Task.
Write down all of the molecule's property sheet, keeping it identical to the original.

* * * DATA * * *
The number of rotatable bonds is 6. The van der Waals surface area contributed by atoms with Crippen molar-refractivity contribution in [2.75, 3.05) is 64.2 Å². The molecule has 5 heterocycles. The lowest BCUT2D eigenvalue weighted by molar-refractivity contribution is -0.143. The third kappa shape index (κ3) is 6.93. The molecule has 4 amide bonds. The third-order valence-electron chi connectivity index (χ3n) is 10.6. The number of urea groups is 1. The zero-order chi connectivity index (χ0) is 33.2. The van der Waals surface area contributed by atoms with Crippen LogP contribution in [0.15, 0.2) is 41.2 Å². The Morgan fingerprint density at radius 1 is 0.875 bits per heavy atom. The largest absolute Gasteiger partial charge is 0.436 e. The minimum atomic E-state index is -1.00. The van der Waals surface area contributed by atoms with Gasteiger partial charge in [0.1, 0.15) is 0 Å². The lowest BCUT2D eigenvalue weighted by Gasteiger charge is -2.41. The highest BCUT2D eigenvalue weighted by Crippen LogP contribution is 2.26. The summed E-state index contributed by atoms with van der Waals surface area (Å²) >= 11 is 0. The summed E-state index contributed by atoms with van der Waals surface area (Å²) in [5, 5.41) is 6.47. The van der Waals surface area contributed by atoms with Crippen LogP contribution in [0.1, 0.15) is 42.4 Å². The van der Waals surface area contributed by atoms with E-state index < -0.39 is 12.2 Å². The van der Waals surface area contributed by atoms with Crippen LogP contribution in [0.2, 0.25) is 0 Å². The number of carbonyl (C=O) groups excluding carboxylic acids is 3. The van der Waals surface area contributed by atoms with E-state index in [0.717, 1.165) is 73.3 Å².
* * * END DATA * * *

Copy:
The number of rotatable bonds is 6. The van der Waals surface area contributed by atoms with Crippen molar-refractivity contribution in [2.75, 3.05) is 64.2 Å². The molecule has 5 heterocycles. The lowest BCUT2D eigenvalue weighted by molar-refractivity contribution is -0.143. The third kappa shape index (κ3) is 6.93. The molecule has 4 amide bonds. The third-order valence-electron chi connectivity index (χ3n) is 10.6. The number of urea groups is 1. The zero-order chi connectivity index (χ0) is 33.2. The van der Waals surface area contributed by atoms with Crippen LogP contribution in [0.15, 0.2) is 41.2 Å². The Morgan fingerprint density at radius 1 is 0.875 bits per heavy atom. The largest absolute Gasteiger partial charge is 0.436 e. The minimum atomic E-state index is -1.00. The van der Waals surface area contributed by atoms with Gasteiger partial charge in [0.1, 0.15) is 0 Å². The lowest BCUT2D eigenvalue weighted by Gasteiger charge is -2.41. The highest BCUT2D eigenvalue weighted by Crippen LogP contribution is 2.26. The summed E-state index contributed by atoms with van der Waals surface area (Å²) >= 11 is 0. The summed E-state index contributed by atoms with van der Waals surface area (Å²) in [5, 5.41) is 6.47. The van der Waals surface area contributed by atoms with Crippen LogP contribution in [0.1, 0.15) is 42.4 Å². The van der Waals surface area contributed by atoms with E-state index < -0.39 is 12.2 Å². The van der Waals surface area contributed by atoms with Crippen LogP contribution in [0.2, 0.25) is 0 Å². The number of carbonyl (C=O) groups excluding carboxylic acids is 3. The van der Waals surface area contributed by atoms with E-state index in [0.717, 1.165) is 73.3 Å².